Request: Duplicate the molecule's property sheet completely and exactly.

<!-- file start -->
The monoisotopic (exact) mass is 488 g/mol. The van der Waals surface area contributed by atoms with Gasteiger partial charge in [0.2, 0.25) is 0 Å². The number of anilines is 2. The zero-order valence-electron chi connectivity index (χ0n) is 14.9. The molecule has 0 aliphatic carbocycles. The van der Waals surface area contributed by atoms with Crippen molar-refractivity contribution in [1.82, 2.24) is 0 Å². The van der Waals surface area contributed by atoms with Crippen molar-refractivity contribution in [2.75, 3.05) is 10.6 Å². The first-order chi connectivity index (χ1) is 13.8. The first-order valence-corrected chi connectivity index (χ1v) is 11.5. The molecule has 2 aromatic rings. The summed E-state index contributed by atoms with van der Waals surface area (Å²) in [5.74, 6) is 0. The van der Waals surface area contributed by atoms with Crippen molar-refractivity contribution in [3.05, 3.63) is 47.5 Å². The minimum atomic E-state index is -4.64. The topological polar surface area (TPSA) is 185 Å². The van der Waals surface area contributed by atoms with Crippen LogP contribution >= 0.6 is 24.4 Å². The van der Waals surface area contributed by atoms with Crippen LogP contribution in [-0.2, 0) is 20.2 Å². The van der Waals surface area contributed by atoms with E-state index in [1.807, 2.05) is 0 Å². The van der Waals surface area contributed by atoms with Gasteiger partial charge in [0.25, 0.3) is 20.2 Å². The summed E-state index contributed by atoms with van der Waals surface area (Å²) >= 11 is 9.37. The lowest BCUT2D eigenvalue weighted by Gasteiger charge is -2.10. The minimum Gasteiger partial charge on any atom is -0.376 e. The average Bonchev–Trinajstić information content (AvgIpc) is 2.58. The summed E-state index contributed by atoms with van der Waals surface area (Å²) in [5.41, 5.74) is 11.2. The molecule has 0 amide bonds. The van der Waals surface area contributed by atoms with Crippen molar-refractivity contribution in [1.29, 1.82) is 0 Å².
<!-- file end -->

The monoisotopic (exact) mass is 488 g/mol. The van der Waals surface area contributed by atoms with Gasteiger partial charge in [0.2, 0.25) is 0 Å². The number of anilines is 2. The zero-order valence-electron chi connectivity index (χ0n) is 14.9. The molecule has 0 aliphatic carbocycles. The van der Waals surface area contributed by atoms with Crippen molar-refractivity contribution in [1.82, 2.24) is 0 Å². The van der Waals surface area contributed by atoms with Crippen molar-refractivity contribution in [2.75, 3.05) is 10.6 Å². The first-order chi connectivity index (χ1) is 13.8. The first-order valence-corrected chi connectivity index (χ1v) is 11.5. The molecule has 2 aromatic rings. The summed E-state index contributed by atoms with van der Waals surface area (Å²) in [5.74, 6) is 0. The van der Waals surface area contributed by atoms with Crippen molar-refractivity contribution in [3.05, 3.63) is 47.5 Å². The minimum atomic E-state index is -4.64. The topological polar surface area (TPSA) is 185 Å². The van der Waals surface area contributed by atoms with Crippen LogP contribution >= 0.6 is 24.4 Å². The van der Waals surface area contributed by atoms with Crippen LogP contribution in [-0.2, 0) is 20.2 Å². The van der Waals surface area contributed by atoms with E-state index in [1.807, 2.05) is 0 Å². The van der Waals surface area contributed by atoms with Gasteiger partial charge in [0.25, 0.3) is 20.2 Å². The summed E-state index contributed by atoms with van der Waals surface area (Å²) >= 11 is 9.37. The lowest BCUT2D eigenvalue weighted by Gasteiger charge is -2.10. The minimum Gasteiger partial charge on any atom is -0.376 e. The average Bonchev–Trinajstić information content (AvgIpc) is 2.58. The summed E-state index contributed by atoms with van der Waals surface area (Å²) in [5.41, 5.74) is 11.2. The molecule has 0 amide bonds. The van der Waals surface area contributed by atoms with Crippen molar-refractivity contribution in [1.29, 1.82) is 0 Å².